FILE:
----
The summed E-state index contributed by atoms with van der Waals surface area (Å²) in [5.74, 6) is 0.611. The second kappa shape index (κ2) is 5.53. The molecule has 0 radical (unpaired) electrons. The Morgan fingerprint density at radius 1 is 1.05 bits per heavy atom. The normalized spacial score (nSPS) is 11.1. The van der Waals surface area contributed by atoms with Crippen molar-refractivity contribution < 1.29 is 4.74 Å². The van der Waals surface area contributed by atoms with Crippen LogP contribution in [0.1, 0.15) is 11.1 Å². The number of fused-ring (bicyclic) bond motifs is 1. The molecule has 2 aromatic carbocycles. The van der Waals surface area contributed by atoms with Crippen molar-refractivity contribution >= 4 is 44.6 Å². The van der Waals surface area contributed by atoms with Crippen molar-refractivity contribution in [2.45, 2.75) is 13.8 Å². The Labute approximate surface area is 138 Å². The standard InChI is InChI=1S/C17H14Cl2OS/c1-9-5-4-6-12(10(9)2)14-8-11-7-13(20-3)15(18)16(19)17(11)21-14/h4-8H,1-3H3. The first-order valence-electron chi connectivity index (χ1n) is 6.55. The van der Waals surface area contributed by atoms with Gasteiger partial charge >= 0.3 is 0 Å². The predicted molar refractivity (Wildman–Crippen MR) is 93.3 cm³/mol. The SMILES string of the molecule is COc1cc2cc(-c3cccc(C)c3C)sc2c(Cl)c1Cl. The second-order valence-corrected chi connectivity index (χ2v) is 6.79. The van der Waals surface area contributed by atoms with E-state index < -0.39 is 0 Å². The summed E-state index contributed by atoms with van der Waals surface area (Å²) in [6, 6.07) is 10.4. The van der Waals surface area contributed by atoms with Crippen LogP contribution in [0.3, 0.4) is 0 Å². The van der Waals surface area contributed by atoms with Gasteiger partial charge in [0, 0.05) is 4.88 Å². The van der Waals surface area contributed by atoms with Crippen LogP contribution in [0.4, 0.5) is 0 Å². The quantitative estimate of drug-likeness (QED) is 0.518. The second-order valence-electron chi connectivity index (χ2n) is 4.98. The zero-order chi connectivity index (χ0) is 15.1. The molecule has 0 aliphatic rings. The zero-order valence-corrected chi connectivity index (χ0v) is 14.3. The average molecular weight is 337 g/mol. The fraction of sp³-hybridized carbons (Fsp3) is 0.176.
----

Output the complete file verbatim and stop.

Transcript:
The summed E-state index contributed by atoms with van der Waals surface area (Å²) in [5.74, 6) is 0.611. The second kappa shape index (κ2) is 5.53. The molecule has 0 radical (unpaired) electrons. The Morgan fingerprint density at radius 1 is 1.05 bits per heavy atom. The normalized spacial score (nSPS) is 11.1. The van der Waals surface area contributed by atoms with Crippen molar-refractivity contribution < 1.29 is 4.74 Å². The van der Waals surface area contributed by atoms with Crippen LogP contribution in [0.1, 0.15) is 11.1 Å². The number of fused-ring (bicyclic) bond motifs is 1. The molecule has 2 aromatic carbocycles. The van der Waals surface area contributed by atoms with Crippen molar-refractivity contribution >= 4 is 44.6 Å². The van der Waals surface area contributed by atoms with Crippen molar-refractivity contribution in [2.45, 2.75) is 13.8 Å². The Labute approximate surface area is 138 Å². The standard InChI is InChI=1S/C17H14Cl2OS/c1-9-5-4-6-12(10(9)2)14-8-11-7-13(20-3)15(18)16(19)17(11)21-14/h4-8H,1-3H3. The first-order valence-electron chi connectivity index (χ1n) is 6.55. The van der Waals surface area contributed by atoms with Gasteiger partial charge >= 0.3 is 0 Å². The predicted molar refractivity (Wildman–Crippen MR) is 93.3 cm³/mol. The SMILES string of the molecule is COc1cc2cc(-c3cccc(C)c3C)sc2c(Cl)c1Cl. The second-order valence-corrected chi connectivity index (χ2v) is 6.79. The van der Waals surface area contributed by atoms with E-state index < -0.39 is 0 Å². The summed E-state index contributed by atoms with van der Waals surface area (Å²) in [6, 6.07) is 10.4. The van der Waals surface area contributed by atoms with Crippen LogP contribution in [0.3, 0.4) is 0 Å². The van der Waals surface area contributed by atoms with Gasteiger partial charge in [0, 0.05) is 4.88 Å². The van der Waals surface area contributed by atoms with Crippen LogP contribution in [0.4, 0.5) is 0 Å². The quantitative estimate of drug-likeness (QED) is 0.518. The second-order valence-electron chi connectivity index (χ2n) is 4.98. The zero-order chi connectivity index (χ0) is 15.1. The molecule has 0 aliphatic rings. The zero-order valence-corrected chi connectivity index (χ0v) is 14.3. The average molecular weight is 337 g/mol. The fraction of sp³-hybridized carbons (Fsp3) is 0.176.